Publisher: ABC-CLIO
ISBN: 9780313316982
Number of pages: 144
Weight: 386 g
Dimensions: 229 x 152 x 12 mm


MEDIA REVIEWS
"Drawing heavily on a series of southern newspapers, Whalen (Queen's College, North Carolina) carefully explores their accounts of the textile strikes that rippled across the region from 1929 to 1931. The southern press's examination of the labor turmoil proved to be inconsistent, hesitant, and incomplete, demonstrating "perplexities, contradictions, and downright confusions." Whalen asserts that the strikes were tied to the "enormous tectonic shift in the southern mind" that was to eventually transform the South. In the short run, newspapers attempted to balance market developments with human rights and democratic precepts. Forced to grapple with the often-dire conditions afflicting workers, those same publications came to view themselves as independent voices that demonstrated fortitude and moral rectitude. Moreover, editors portrayed their newspapers as representatives "of the democratic community." The media, they insisted, had to avoid extremes on either side of the spectrum--the plutocracy or communist "agitators." Consequently, longstanding ties between the newspapers and mill barons became more tenuous. While damning radicals as irrational, anarchistic, and un-American, the papers frequently referred to laborers as overworked, underpaid, and mercilessly exploited. With the passage of time, some came to depict labor unions in a more moderate, if not an altogether positive, light. Recommended for general libraries and advanced students."-Choice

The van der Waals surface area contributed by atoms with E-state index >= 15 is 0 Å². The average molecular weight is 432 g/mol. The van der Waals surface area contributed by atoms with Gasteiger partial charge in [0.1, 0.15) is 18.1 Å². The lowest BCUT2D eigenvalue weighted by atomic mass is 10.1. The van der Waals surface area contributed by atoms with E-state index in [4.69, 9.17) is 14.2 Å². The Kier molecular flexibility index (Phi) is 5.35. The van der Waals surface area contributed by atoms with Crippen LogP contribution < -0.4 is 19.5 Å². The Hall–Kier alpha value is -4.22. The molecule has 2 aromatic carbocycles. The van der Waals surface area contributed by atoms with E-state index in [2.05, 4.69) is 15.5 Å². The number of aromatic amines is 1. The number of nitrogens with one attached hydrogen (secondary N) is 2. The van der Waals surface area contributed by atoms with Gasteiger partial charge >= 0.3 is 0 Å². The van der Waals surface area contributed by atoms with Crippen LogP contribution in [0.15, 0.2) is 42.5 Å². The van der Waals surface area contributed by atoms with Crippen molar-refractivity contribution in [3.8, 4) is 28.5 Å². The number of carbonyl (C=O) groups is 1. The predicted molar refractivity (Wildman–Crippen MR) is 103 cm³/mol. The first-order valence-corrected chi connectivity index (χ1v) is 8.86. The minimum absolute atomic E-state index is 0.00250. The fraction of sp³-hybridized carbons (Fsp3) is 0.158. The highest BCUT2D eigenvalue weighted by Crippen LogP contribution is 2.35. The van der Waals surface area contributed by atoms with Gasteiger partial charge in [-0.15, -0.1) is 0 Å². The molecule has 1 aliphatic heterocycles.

"Anyone interested in journalism history and textile history in the South will find both in Robert W. Whalen's well-written narrative, "Like Fire in Broom Straw.""-The North Carolina Historical Review
..."a fine book, refreshingly well-written for a monograph and elegantly slim, worthy of the widest readership among historians of southern labor and journalism and of southern society more generally."-The Register
"Whalem has succeeded here in showing that the New South was a more complex phenomenon than has often been supposed. His book is an imaginative contribution to understanding the New South."-The Journal of Economic History
?Anyone interested in journalism history and textile history in the South will find both in Robert W. Whalen's well-written narrative, "Like Fire in Broom Straw."?-The North Carolina Historical Review